From:Teece Museum of Classical Antiquities
About this objectBell-Kraters, named for their bell-shaped bodies, were used to mix wine and water. Undiluted wine was exceedingly strong and was watered down until the alcohol was around 10% of the liquid, much lower than today's standards. The Greeks believed that only barbarians drank wine undiluted, as is evidenced by stories like Odysseus and Polyphemus - the barbarous cyclopes did not realise that the wine needed to be watered down.
Both sides of this vase appear to feature everyday scenes. Side A shows two naked athletes speaking to a woman, whose form is suggested beneath her chiton (a type of Greek dress). Meanwhile, the opposite side shows a similar scene with a trio of young men, all clothed.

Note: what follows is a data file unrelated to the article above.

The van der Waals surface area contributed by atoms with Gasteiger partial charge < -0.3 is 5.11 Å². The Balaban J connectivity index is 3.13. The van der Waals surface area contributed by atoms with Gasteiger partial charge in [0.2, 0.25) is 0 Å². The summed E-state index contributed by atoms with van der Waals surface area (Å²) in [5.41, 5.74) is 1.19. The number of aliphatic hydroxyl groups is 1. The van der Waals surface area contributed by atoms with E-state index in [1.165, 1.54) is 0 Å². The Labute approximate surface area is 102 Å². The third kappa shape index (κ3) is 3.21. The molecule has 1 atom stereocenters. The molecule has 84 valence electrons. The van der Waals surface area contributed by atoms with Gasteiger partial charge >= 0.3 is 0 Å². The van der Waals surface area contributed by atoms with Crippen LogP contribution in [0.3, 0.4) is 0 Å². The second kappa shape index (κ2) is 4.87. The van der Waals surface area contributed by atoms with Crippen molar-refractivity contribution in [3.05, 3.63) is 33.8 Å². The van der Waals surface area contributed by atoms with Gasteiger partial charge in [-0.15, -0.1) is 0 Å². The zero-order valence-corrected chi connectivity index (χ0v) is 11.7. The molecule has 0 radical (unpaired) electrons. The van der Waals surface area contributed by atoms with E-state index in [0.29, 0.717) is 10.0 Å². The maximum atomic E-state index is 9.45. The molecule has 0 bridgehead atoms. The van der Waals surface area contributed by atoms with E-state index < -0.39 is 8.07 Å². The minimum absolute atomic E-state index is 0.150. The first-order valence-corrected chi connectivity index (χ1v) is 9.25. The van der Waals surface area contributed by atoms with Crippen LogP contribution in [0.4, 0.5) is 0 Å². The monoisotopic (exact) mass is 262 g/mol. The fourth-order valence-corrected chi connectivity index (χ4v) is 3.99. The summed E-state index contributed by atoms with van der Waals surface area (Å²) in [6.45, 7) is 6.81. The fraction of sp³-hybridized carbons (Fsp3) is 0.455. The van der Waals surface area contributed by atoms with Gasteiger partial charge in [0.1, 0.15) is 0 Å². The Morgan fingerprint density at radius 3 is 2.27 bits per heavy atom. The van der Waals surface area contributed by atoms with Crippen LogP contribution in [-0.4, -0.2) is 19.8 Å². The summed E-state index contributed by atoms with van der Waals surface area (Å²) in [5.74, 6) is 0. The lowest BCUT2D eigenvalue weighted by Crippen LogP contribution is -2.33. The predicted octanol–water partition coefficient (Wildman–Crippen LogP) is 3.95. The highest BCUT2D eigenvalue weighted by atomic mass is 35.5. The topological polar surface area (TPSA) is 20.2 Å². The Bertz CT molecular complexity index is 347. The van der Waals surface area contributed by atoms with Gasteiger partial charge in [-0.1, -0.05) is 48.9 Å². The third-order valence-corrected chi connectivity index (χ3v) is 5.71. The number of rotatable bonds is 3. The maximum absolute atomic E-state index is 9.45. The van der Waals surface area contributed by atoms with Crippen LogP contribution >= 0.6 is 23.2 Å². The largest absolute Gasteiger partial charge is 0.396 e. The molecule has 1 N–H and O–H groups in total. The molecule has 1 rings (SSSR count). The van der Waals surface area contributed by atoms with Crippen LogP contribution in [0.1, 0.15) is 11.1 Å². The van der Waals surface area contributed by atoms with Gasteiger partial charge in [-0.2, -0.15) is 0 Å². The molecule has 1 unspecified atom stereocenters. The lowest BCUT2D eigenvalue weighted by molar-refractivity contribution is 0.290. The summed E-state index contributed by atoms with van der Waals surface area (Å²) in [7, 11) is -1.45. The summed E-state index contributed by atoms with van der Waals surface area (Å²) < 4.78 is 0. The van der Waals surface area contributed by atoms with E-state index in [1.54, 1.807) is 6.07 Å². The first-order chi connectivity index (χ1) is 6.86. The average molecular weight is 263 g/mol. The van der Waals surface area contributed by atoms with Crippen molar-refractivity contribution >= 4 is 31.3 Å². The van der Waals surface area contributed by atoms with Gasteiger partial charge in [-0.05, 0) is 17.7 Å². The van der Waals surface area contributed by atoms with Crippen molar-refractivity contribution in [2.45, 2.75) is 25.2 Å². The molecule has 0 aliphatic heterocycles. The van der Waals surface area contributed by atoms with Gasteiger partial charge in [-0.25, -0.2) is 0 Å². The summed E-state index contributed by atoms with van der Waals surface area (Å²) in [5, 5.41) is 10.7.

This vase is attributed to the Cyclops Painter, an early Lucanian red-figure vase-painter who influenced on the Palermo and Karneia Painters. He was named by Arthur Dale Trendall after a vase in the British Museum of Odysseus blinding the Polyphemus.
MakerAttributed to the Cyclops Painter
Date Madeca. 420-410 BC
Medium and MaterialsCeramic: Pottery
Style and IconographyLucanian
Style and IconographyRed-figure
TechniqueSlip trailing (relief line)
TechniqueThrowing (pottery technique)
MeasurementsHeight 339mm; Diameter at lip 321mm
Subject and Association KeywordsClothing and dress
Subject and Association KeywordsWomen in art
Subject and Association KeywordsSports in art
Named CollectionThe James Logie Memorial Collection, University of Canterbury, New Zealand
Object TypeFood Service Vessels
Copyright LicenceAll rights reserved